A Shortlisting Criteria How-To Guide For Identifying The Best Candidates

Figuring out the right shortlisting criteria to identify the best candidates is still the top recruiting challenge for talent acquisition professionals.

52% of talent acquisition leaders say the most difficult part of their job is identifying the right candidates from a large applicant pool

To help you become more efficient and accurate when shortlisting candidates, I’ve created this guide on how to create the right shortlisting criteria to find the best candidates.

What is shortlisting criteria?

Shortlisting criteria are the essential and desirable criteria needed to do the job, as well as the minimum levels of each that the shortlisted candidate should possess.

Essential shortlisting criteria

Essential shortlisting criteria are the ones that a candidate must have to be considered qualified for the role. One of the most common essential shortlisting criteria is whether the candidate is legally able to work in the country.

Essential criteria are sometimes called knockout questions because either the candidate has it and moves forward in the process or they don’t and gets screened out.

Desirable shortlisting criteria

Desirable shortlisting criteria are the ones that would make someone a stronger candidate for the role. Desirable criteria are sometimes referred to as nice-to-haves.

For example, a hiring manager may desire a minimum of two years of a experience in a role but will also consider candidates with less experience.

How to determine the right shortlisting criteria

Shortlisting criteria should be related to on-the-job performance. To avoid unconscious bias, these criteria should not be based on personal opinions or gut feelings of what managers think are required for success in the role.

Looking for a shortlisting software solution?

Shortlisting criteria can include:

  • Education & Training
  • Work experience
  • Skills & Knowledge
  • Personality traits
  • Competencies

Tip 1: Create shortlisting criteria based on what the job requires

Determine what the employee is expected to achieve in terms of:

  • goals and objectives
  • day-to-day responsibilities
  • KPIs or other measures of success

The easiest way to do this type of job analysis is to measure the qualities and traits of successful employees currently in the role.

Tip 2: Rate your shortlisting criteria using a scorecard

Take the essential and desirable criteria you’ve identified and create a shortlisting scorecard for your candidates by listing out each criteria and assigning a rating for each candidate.

Having a shortlisting scorecard ensures you’re applying each and every criteria fairly and consistently across candidates. It also allows you to easily rank and identify who the strongest candidates are.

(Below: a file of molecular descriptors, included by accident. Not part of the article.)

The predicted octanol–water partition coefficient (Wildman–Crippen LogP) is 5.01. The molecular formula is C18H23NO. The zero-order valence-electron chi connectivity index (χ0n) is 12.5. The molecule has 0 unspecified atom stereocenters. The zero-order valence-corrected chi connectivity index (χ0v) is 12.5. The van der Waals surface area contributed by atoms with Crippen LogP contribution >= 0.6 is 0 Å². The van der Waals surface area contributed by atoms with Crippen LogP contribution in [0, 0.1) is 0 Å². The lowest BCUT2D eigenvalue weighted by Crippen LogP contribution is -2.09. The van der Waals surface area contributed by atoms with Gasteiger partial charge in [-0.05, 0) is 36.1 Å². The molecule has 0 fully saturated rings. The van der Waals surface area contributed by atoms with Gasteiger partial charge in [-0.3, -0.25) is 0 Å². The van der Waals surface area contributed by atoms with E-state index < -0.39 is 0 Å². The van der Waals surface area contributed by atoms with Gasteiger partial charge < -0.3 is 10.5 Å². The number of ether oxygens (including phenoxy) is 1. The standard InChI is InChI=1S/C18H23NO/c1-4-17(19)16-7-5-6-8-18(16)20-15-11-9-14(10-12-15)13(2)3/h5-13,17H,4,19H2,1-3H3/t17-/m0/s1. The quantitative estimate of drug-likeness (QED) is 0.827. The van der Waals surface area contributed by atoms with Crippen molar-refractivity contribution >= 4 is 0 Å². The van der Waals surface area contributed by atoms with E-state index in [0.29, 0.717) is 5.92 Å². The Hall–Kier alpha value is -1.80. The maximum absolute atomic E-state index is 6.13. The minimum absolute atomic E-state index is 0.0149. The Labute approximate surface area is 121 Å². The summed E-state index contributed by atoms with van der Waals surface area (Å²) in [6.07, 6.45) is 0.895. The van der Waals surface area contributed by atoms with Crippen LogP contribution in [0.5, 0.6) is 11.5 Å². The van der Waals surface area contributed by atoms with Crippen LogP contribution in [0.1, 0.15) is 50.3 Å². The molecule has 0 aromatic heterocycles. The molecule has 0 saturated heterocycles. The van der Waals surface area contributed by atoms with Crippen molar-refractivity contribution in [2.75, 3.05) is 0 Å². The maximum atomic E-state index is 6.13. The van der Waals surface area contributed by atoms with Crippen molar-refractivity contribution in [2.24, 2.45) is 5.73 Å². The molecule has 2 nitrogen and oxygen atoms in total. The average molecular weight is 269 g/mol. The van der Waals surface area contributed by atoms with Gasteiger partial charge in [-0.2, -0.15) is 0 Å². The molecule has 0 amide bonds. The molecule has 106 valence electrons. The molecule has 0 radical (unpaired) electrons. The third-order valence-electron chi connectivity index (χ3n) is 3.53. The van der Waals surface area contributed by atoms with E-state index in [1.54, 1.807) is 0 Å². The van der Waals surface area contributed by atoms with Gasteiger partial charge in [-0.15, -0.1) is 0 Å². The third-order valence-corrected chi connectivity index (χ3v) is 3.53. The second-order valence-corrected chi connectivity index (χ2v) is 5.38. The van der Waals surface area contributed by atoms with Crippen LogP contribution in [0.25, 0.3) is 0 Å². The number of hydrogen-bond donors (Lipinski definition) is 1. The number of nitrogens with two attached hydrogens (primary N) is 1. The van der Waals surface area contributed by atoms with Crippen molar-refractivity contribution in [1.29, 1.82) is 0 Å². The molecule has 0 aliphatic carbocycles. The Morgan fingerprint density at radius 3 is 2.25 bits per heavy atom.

For example, if you’re hiring a retail associate, your scorecard might look like this:

an example of a shortlisting criteria scorecard

Tip  3: Leverage shortlisting software that automatically ranks candidates

The next generation of shortlisting software has been called AI for recruiting.

Instead of manually applying shortlisting criteria to every candidate, intelligent shortlisting software uses your existing resume database to learn the qualities and traits of successful employees currently in the role.

The software then automatically applies this knowledge to score and rank every candidate in your applicant pool. Automating this process is estimated to save you 23 hours per hire.

This is a huge leap forward because intelligent shortlisting software closes the recruitment loop by adding work performance when determining a role’s criteria for success.

Companies that have adopted AI for recruiting in their shortlisting process have seen performance increase by 20% and turnover decrease by 35%.

The takeaways

  1. Shortlisting criteria are the essential and desirable criteria needed to do the job, as well as the minimum levels of each that the shortlisted candidate should possess.
  2. Essential criteria are the ones that a candidate must have to be considered qualified for the role.
  3. Desirable criteria are the ones that would make someone a stronger candidate for the role.
  4. To avoid unconscious bias, this criteria should not be based on personal opinions or gut feelings of what managers think are required for success in the role.
  5. Create shortlisting criteria based on what the job requires in terms of goals, daily responsibilities, and KPIs. The easiest way to do this is to measure the qualities and traits of successful employees currently in the role.
  6. Rate your shortlisting criteria using a scorecard.
  7. Leverage shortlisting software that automatically ranks candidates for you. Take advantage of AI for recruitment to save yourself 23 hours per hire.

Whatever recruitment shortlisting strategies you use, make sure you know how to determine the right criteria to identify the best candidates for your open role.

Get a demo of Ideal.com's intelligent shortlisting platform for recruitment

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Ji-A Min

Ji-A Min

Head Data Scientist at Ideal
Ji-A Min is the Head Data Scientist at Ideal. With a Master’s in Industrial-Organizational Psychology, Ji-A promotes best practices and data-based recruitment. She writes about trends and research in talent acquisition, HR tech, and people analytics.
Ji-A Min

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